I included a specialty stitch – I used Turkey Work for the fringe on the little snow people’s scarves.

Turkey Work is really easy.  If you’ve never done it, don’t be afraid.  Start with a back stitch,

Snowman Love 159

take a loop, and back into the next hole (I use a straight pin to keep my loops from pulling thru),  Snowman Love 160

then repeat.Snowman Love 163

Just continue taking a back stitch and then a loop, following the contours of the scarf and moving the straight pin as needed.  BTW, I work from right to left, but it doesn’t matter – whichever way is more comfortable for you.  Before you know it, you’ll have a whole row of Turkey Work.Snowman Love 168a

You can cut the loops, if you want to, but I prefer the loops.

Continue the Turkey Work on the snow lady’s scarf.Snowman Love 169

One last 3-D touch – a pom-pom for the snow lady’s hat!Snowman Love 170a

I haven’t actually attached the pom-pom yet – I won’t do that until near the end of finishing.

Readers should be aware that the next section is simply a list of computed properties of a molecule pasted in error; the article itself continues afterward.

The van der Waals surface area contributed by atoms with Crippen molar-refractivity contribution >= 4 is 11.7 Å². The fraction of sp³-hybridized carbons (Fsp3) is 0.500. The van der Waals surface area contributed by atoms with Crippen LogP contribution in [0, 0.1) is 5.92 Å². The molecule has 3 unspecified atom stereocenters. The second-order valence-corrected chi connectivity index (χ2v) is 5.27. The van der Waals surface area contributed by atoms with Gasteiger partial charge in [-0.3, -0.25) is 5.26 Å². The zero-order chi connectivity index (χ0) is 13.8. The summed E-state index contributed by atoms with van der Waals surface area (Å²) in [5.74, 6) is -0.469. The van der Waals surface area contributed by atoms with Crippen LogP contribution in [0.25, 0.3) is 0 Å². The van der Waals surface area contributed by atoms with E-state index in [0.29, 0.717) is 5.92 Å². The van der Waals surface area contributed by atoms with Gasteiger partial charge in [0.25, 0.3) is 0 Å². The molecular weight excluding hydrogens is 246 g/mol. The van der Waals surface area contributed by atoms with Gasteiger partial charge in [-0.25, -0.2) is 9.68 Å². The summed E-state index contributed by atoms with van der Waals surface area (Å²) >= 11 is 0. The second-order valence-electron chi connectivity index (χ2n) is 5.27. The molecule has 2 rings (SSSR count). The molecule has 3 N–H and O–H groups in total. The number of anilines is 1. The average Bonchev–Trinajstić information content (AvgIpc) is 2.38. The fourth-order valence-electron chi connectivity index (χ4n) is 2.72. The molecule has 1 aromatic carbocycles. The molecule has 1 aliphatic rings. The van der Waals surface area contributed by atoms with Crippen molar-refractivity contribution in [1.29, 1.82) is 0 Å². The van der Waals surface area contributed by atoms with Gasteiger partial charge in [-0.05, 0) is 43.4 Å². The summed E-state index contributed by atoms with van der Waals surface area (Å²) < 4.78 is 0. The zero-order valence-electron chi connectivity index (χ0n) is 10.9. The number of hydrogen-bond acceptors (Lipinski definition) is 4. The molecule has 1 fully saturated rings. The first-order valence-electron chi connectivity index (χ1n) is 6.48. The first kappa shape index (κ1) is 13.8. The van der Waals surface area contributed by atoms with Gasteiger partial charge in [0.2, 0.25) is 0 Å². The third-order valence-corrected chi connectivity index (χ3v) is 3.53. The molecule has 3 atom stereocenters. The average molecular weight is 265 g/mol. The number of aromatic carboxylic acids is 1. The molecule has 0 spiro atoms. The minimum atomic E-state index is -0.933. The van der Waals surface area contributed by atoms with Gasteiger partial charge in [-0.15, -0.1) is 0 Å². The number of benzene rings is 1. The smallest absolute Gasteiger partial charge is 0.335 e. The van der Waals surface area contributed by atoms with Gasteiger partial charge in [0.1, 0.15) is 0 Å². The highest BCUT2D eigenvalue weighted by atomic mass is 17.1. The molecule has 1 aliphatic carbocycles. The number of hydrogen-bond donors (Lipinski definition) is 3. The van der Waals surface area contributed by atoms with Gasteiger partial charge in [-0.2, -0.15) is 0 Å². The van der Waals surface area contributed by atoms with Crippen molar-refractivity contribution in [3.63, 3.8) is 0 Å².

Prep the ornament by washing and pressing – be careful not to crush down the Turkey Work!

I’m making a tuck frame for this ornie.  To make the backing, I use a used dryer sheet (or in this case, two dryer sheets)Snowman Love 180

I made a paper pattern of the shape I wanted, and cut out the front and back of the ornie.Snowman Love 181

That circle in the middle is the exact size I want for the opening of my tuck frame, so I can sew along the opening without removing the paper pattern.

Cut out the center leaving a small seam allowance,Snowman Love 182

clip along the curve nearly to your stitching,Snowman Love 183

and turn the dryer sheet lining to the inside.Snowman Love 184

Pin the front frame to the backing piece, right sides together.  Don’t forget to put in a hanger!  I’m using a pretty piece of ribbon.  Snowman Love 185Sew along the outside edges, and trim the seam close to your stitching.Snowman Love 187